You split your time between New York and Berlin, how have those places changed since you started out?
New York is like London in the fact that gentrification has really changed both cities, I mean it’s pushed out small artists and instead people from tech/finance industries are the only ones who can really afford to live in our cities right now. And everything is then tailored to their tastes, which, I mean they’re pretty sterile. Sterile and homogenous – it’s really pushed out the people who created change, as it’s mostly marginalised cultures and people that create movements of change in cities over history. But there’s still some really great people about, the other day I had lunch with Bruce Forest, who is an original DJ from one of the old Queer Black clubs called Better Days which is where CNC music factory came about, he was a close friend of Larry Levan. I also met with Bill Bernstein who calls himself a cultural anthropologist, he took pictures of all these amazing clubs in the late 70s, early 80s. And I got to interact with these people who were so much a part of what I love about club culture – for me it’s not about going out it’s about finding these spaces for people to really express themselves, find their art, for marginalised people to find work, I take clubbing a little bit more seriously than other people because of being a part of that era. What’s so sad with what happened at Fabric recently is that young people need places to go to release all of the daily life stress, and to create.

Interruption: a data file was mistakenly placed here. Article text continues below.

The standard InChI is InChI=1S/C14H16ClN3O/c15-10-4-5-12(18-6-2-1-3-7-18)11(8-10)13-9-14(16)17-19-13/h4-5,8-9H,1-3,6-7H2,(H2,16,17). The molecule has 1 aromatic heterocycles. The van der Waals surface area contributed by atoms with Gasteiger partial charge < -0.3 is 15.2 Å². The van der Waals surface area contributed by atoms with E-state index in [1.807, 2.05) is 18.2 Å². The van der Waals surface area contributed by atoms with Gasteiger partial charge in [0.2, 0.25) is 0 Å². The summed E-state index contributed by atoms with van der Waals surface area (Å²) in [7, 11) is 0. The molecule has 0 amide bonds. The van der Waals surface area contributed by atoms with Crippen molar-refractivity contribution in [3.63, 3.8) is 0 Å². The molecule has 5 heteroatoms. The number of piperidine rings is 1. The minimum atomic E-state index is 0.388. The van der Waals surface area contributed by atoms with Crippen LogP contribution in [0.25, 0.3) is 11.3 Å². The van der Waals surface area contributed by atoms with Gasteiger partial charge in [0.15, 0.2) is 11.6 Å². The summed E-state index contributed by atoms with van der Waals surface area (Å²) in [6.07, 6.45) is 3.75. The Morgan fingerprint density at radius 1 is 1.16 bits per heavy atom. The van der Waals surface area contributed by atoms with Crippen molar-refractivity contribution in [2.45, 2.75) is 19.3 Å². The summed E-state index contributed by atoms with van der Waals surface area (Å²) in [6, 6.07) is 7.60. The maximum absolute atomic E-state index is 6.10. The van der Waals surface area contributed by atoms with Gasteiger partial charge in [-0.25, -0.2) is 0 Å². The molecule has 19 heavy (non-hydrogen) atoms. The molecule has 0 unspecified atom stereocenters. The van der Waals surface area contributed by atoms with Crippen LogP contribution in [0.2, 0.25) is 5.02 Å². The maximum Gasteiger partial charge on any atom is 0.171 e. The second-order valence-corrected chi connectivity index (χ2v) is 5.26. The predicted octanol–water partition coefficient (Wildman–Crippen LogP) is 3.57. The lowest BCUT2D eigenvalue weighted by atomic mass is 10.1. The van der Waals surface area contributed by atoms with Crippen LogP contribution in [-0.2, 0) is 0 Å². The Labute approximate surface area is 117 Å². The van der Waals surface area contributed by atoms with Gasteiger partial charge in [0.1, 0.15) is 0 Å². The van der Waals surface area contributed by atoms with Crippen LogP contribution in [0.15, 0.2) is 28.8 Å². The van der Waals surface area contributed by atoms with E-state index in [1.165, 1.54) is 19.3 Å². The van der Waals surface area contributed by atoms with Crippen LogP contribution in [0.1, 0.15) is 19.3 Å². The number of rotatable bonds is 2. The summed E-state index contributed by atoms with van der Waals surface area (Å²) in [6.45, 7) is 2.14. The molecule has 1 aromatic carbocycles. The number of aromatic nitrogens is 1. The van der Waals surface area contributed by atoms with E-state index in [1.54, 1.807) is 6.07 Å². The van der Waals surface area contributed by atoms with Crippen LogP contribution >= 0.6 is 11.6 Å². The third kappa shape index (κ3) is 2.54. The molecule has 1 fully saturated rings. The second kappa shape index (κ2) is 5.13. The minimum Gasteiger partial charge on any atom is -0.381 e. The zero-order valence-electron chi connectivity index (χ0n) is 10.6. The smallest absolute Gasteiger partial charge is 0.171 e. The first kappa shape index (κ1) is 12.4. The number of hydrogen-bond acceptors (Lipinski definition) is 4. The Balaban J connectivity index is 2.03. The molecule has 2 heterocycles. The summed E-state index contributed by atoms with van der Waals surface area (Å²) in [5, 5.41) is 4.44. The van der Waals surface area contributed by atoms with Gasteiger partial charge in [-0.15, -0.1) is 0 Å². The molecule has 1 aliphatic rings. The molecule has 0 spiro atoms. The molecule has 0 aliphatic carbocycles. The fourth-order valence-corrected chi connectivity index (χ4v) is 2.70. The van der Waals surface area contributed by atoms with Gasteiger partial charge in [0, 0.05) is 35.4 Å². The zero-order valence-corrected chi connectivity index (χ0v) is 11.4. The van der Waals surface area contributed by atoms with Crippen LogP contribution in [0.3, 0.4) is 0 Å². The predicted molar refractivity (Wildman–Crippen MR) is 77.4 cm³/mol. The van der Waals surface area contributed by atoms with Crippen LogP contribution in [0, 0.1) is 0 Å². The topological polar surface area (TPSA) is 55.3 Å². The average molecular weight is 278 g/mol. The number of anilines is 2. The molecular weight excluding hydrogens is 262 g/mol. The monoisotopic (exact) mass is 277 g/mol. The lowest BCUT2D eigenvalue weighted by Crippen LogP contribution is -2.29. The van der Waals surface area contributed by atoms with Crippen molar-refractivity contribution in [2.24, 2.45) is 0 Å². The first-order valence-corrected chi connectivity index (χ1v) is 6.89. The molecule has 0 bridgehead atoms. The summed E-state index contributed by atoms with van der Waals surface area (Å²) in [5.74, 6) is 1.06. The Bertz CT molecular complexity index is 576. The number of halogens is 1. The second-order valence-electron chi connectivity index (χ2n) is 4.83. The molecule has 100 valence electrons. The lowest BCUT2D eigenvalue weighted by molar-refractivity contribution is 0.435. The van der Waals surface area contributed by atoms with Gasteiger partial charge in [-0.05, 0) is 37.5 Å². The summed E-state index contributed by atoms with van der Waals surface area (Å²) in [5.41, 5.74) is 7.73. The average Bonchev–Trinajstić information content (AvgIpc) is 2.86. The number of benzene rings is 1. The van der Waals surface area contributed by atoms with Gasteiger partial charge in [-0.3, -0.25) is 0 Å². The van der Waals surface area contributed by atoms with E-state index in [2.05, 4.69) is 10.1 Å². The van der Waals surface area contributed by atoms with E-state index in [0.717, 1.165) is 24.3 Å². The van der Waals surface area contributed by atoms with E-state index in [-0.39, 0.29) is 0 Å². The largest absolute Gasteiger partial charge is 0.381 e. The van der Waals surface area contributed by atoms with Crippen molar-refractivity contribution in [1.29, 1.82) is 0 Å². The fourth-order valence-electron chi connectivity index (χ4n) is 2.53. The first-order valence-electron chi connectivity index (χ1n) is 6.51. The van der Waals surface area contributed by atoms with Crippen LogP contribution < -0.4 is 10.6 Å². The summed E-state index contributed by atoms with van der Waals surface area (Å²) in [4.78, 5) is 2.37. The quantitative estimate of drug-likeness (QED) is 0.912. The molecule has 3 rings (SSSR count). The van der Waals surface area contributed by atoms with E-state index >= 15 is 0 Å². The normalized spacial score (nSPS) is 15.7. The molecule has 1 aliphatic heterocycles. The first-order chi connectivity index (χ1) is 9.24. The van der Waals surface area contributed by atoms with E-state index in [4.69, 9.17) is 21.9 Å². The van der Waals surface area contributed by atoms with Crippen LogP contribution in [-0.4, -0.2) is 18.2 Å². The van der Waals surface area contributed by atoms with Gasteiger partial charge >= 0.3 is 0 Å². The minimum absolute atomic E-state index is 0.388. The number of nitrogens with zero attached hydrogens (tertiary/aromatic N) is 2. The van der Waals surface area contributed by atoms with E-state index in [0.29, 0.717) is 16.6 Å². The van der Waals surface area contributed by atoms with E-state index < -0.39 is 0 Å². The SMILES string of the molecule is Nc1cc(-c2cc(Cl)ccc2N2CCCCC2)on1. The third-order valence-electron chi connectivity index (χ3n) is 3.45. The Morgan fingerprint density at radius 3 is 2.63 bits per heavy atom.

I was wondering if you saw something in Berlin that you saw in the New York of old?
Berlin reminds me of what New York was like in the early 80s, the clubbing era. It hasn’t been tainted as bad as New York and London, so it retains its rawness and roughness, it’s really young and still somewhat affordable. So there’s a lot of young artists, ones who take night life seriously, not as a threat to culture but something that adds to culture. More people have drug overdoses in their homes than they do in clubs, so there was a lot of irony there for me: I mean I know a lot of people who work in finance are raging coke-heads. So I think it’s really unfair that clubs are targeted for that. New York to me is the Dubai of North America now, it’s just a place for rich people to consume. We don’t need a million lawyers, we need freaks and fashion designers, and photographers. Clubs are supposed to be their safe places.